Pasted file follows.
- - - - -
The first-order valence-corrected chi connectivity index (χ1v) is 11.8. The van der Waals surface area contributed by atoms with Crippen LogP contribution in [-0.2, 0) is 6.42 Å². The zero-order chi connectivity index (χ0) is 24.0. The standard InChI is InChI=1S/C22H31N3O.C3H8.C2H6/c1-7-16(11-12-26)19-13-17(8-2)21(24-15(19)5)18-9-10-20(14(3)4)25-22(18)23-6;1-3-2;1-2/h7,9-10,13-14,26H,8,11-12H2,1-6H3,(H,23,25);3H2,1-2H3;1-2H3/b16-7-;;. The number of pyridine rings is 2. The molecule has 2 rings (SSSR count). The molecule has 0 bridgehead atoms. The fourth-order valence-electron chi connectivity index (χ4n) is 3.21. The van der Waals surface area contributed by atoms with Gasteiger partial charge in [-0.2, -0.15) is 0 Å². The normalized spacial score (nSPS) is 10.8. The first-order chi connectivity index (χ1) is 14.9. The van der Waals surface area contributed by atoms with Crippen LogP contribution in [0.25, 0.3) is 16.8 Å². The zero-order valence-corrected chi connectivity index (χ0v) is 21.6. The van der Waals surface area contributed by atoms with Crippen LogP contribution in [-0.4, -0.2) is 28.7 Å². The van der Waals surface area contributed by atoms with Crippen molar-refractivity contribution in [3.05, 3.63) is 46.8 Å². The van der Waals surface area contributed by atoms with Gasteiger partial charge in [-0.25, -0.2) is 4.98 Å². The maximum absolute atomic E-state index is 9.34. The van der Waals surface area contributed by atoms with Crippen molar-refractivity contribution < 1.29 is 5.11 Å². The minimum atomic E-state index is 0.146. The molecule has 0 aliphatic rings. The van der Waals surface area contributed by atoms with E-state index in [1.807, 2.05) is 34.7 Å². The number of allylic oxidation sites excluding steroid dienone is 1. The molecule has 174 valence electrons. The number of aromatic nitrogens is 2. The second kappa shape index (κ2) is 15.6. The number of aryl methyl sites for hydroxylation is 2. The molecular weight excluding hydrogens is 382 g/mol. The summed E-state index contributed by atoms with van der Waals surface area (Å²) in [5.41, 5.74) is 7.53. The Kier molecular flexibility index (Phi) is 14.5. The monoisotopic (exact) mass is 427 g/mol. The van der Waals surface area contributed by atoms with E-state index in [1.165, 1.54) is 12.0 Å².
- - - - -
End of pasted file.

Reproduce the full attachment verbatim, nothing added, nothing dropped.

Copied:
The first-order valence-corrected chi connectivity index (χ1v) is 11.8. The van der Waals surface area contributed by atoms with Crippen LogP contribution in [-0.2, 0) is 6.42 Å². The zero-order chi connectivity index (χ0) is 24.0. The standard InChI is InChI=1S/C22H31N3O.C3H8.C2H6/c1-7-16(11-12-26)19-13-17(8-2)21(24-15(19)5)18-9-10-20(14(3)4)25-22(18)23-6;1-3-2;1-2/h7,9-10,13-14,26H,8,11-12H2,1-6H3,(H,23,25);3H2,1-2H3;1-2H3/b16-7-;;. The number of pyridine rings is 2. The molecule has 2 rings (SSSR count). The molecule has 0 bridgehead atoms. The fourth-order valence-electron chi connectivity index (χ4n) is 3.21. The van der Waals surface area contributed by atoms with Gasteiger partial charge in [-0.2, -0.15) is 0 Å². The normalized spacial score (nSPS) is 10.8. The first-order chi connectivity index (χ1) is 14.9. The van der Waals surface area contributed by atoms with Crippen LogP contribution in [0.25, 0.3) is 16.8 Å². The zero-order valence-corrected chi connectivity index (χ0v) is 21.6. The van der Waals surface area contributed by atoms with Crippen LogP contribution in [-0.4, -0.2) is 28.7 Å². The van der Waals surface area contributed by atoms with Crippen molar-refractivity contribution in [3.05, 3.63) is 46.8 Å². The van der Waals surface area contributed by atoms with Gasteiger partial charge in [-0.25, -0.2) is 4.98 Å². The maximum absolute atomic E-state index is 9.34. The van der Waals surface area contributed by atoms with Crippen molar-refractivity contribution < 1.29 is 5.11 Å². The minimum atomic E-state index is 0.146. The molecule has 0 aliphatic rings. The van der Waals surface area contributed by atoms with E-state index in [1.807, 2.05) is 34.7 Å². The number of allylic oxidation sites excluding steroid dienone is 1. The molecule has 174 valence electrons. The number of aromatic nitrogens is 2. The second kappa shape index (κ2) is 15.6. The number of aryl methyl sites for hydroxylation is 2. The molecular weight excluding hydrogens is 382 g/mol. The summed E-state index contributed by atoms with van der Waals surface area (Å²) in [5.41, 5.74) is 7.53. The Kier molecular flexibility index (Phi) is 14.5. The monoisotopic (exact) mass is 427 g/mol. The van der Waals surface area contributed by atoms with E-state index in [1.165, 1.54) is 12.0 Å².